LOS ANGELES (Bloomberg) -- A judge ruled tentatively that Toyota Motor Corp. can't force named plaintiffs to arbitrate their claims rather than proceed to trial in a purported class-action lawsuit over alleged losses from unintended sudden acceleration.
U.S. District Judge James Selna in Santa Ana, Calif., said in a tentative ruling Friday that Toyota waived its right to compel arbitration for 15 of the 20 plaintiffs and that, for the remaining five, the carmaker wasn't a party to the arbitration agreements between the plaintiffs and the Toyota dealers. A hearing is scheduled Feb. 27 in federal court in Santa Ana, where Toyota's lawyers may try to persuade the judge to change his decision.
"By failing to assert a right to compel arbitration until now, Toyota has encouraged plaintiffs to pursue their current litigation strategy, including pursuing their claims on a class-wide basis in a federal forum," Selna said in his tentative order. "They would be prejudiced if their claims were required to be submitted to arbitration now."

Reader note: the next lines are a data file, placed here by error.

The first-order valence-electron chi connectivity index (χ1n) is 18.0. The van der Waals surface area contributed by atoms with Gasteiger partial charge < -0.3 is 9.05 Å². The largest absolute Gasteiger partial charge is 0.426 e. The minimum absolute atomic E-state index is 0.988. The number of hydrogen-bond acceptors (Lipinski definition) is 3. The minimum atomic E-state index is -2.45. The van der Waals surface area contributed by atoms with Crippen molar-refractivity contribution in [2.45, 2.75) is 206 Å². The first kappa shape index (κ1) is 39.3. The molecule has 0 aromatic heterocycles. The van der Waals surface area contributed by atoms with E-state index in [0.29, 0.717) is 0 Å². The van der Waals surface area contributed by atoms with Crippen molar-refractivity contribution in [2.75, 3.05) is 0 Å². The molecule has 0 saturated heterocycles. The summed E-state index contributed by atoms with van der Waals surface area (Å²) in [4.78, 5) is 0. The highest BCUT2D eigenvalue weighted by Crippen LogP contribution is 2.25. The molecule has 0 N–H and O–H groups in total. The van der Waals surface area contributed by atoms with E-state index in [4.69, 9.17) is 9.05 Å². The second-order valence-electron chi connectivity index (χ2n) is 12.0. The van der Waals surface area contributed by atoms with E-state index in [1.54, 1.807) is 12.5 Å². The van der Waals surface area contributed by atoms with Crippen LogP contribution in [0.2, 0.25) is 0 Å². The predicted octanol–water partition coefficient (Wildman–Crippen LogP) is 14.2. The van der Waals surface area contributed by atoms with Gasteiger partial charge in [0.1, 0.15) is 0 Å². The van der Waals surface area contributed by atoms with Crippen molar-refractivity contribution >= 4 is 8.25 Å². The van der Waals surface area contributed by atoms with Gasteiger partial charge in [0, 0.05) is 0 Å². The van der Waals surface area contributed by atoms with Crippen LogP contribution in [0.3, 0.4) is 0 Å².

Selna has been presiding over the consolidated litigation since 2010. He has scheduled three trials for next year that will serve as bellwether cases to be used by the court and lawyers for both sides to test evidence and liability theories before moving on to other trials and a decision by Selna as to whether to approve a class-action status for the plaintiffs.
Toyota's request that most of the economic loss cases be sent to arbitration was based on the automaker's argument that customers who bought or leased Toyota vehicles involved in the litigation signed arbitration agreements that waive their rights to participate in a class-action case.
Celeste Migliore, a spokeswoman for Toyota Motor Sales U.S.A., declined to comment on the tentative order.